More Fun and Games With the SG

Yesterday (Monday), the Supreme Court heard oral argument Decker v. Northwest Environmental Defense Center, an important Clean Water Act case. Very briefly, the Ninth Circuit had basically re-written an EPA rule (in the context of an environmental “citizen suit”) and, in so doing, subjected certain theretofore exempt “industrial” logging-related activities to federal permitting requirements. Affected states and logging interests asked for cert. Against the advice of the Solicitor General, the Supreme Court granted that request—presumably, to decide the case on the merits.

The justices never got the chance. The reasons appear in the following colloquy between Chief Justice Roberts and Deputy Solicitor General Malcolm L. Stewart [insertions mine]:

MR. STEWART: Mr. Chief Justice, and may it please the Court [no, it won’t]:

 On Friday, the EPA administrator signed a new rule that amends EPA’s existing regulatory definition of the term “stormwater discharge associated with industrial activity.” The new rulemaking specifically disapproves the Ninth Circuit’s decision in this case and states explicitly that the only facilities under SIC Code 2411 that are industrial are rock crushing, gravel washing, log sorting and log storing.

 CHIEF JUSTICE ROBERTS: Were you as surprised as we were to learn about that final rule?

 MR. STEWART: No, we were not.

CHIEF JUSTICE ROBERTS: When did you learn that the final rule would be issued on Friday?

 MR. STEWART: I learned on Friday morning that the final rule would be issued. I learned on Friday afternoon that the final rule had been issued. Within five minutes of that time, I alerted counsel for both the Petitioners [who in turn alerted the Court] and -­

CHIEF JUSTICE ROBERTS: You had no idea before Friday that this was coming out?

 MR. STEWART: I knew that it was a strong possibility — I knew that it was a strong possibility that it would come out. The EPA had issued a notice in September of proposed rulemaking. There was a notation on OMB’s website in early November to the effect that the rule had been transmitted for final approval by OMB.

 CHIEF JUSTICE ROBERTS: In early November?

 MR. STEWART: In early November.

 CHIEF JUSTICE ROBERTS: Maybe in the future you could let us know when something as definite as that comes. There were 875 pages on the merits briefing in this case, and if we knew that the final rule was imminent, we could have rescheduled the case for April or something along those lines.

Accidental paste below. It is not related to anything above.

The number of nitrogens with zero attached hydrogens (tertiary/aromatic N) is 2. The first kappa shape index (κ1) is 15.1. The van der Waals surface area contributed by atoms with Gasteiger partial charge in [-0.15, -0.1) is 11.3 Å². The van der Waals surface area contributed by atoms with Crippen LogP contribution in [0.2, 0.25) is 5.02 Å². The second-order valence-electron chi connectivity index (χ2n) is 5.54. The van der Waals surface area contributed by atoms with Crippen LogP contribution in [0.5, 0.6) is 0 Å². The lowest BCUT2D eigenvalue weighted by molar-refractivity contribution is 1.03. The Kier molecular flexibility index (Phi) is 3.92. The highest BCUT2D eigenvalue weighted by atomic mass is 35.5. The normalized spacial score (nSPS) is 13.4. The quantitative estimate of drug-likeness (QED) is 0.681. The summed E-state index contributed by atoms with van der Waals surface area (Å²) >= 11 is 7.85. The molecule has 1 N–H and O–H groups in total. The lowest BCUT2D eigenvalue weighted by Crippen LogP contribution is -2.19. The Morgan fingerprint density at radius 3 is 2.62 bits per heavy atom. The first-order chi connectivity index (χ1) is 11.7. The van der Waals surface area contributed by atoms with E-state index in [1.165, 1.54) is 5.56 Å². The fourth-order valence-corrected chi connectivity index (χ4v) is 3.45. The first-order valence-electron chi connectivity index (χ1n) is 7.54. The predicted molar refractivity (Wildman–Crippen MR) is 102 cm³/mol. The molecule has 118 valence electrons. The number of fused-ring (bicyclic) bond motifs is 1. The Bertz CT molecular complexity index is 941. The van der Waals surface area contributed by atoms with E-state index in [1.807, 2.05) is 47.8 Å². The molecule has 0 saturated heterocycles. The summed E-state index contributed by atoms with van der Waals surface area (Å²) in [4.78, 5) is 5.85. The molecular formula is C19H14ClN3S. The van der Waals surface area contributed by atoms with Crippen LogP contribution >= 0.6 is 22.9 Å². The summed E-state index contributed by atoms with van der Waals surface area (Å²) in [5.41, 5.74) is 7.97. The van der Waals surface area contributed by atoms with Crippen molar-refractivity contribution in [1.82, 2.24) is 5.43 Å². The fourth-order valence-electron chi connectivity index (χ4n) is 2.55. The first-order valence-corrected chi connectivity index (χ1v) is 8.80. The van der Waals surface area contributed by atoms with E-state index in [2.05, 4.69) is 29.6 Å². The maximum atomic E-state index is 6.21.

MR. STEWART: I’m sorry, Your Honor [but not sorry enough not to make up an excuse]. We -­you know, we did explain in the opening brief that the rule had been -­

CHIEF JUSTICE ROBERTS: Oh, I know, that there was a proposed rule. Is it your experience that proposed EPA rules become final within a couple of months particularly?

 MR. STEWART: No, I think that — well, I think this happened more quickly than it usually does, but I think we intended respect for the Court’s processes rather than disrespect. Obviously, it’s suboptimal for the new rule to be issued the Friday before oral argument; but, it would have been even worse, I think, from the standpoint of the parties’ and the Court’s decision-making processes if the rule had been issued a week or two after the Court heard oral argument.

 CHIEF JUSTICE ROBERTS: Well, maybe. And it would have been best if we had known about this in early November.

MR. STEWART: Yes, Your Honor, but that was before the election, when we were campaigning on a platform of “EPA? What EPA?” We sprung back into action the day after, and among the first things we fixed is this lawsuit. No disrespect.

Ok: I made that last reply up. But the rest is fer real, verbatim.

The entire oral argument revolved around, what now—moot the case? Say that cert was improvidently granted? Hold it, and order re-briefing on what the new rule does or doesn’t do? Send the case back to a lower court (which—district or appellate?), and if so with what instructions?

I think it’s unlikely that the justices will decide the case on the merits, in the first instance and without any record to review. If so, the government’s underhanded maneuver will have accomplished what the government failed to accomplish by opposing certiorari—keep the case out of the Supreme Court, lest the justices create a legal obstacle to some other underhanded EPA maneuver on logging and related activities.

“Whatever it takes” cleverness is one way to run a government. It’s not a good way to make friends on the Court.

Michael S. Greve

Michael S. Greve is a professor at George Mason University School of Law. From 2000 to August, 2012, Professor Greve was the John G. Searle Scholar at the American Enterprise Institute, where he remains a visiting scholar. His most recent book isy The Upside-Down Constitution (Harvard University Press, 2012).

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Comments

  1. SDN says

    “Whatever it takes” cleverness is one way to run a government. It’s not a good way to make friends on the Court.

    Or to encourage your citizenry that they should respect any law absent a cop literally standing behind them with a drawn gun.

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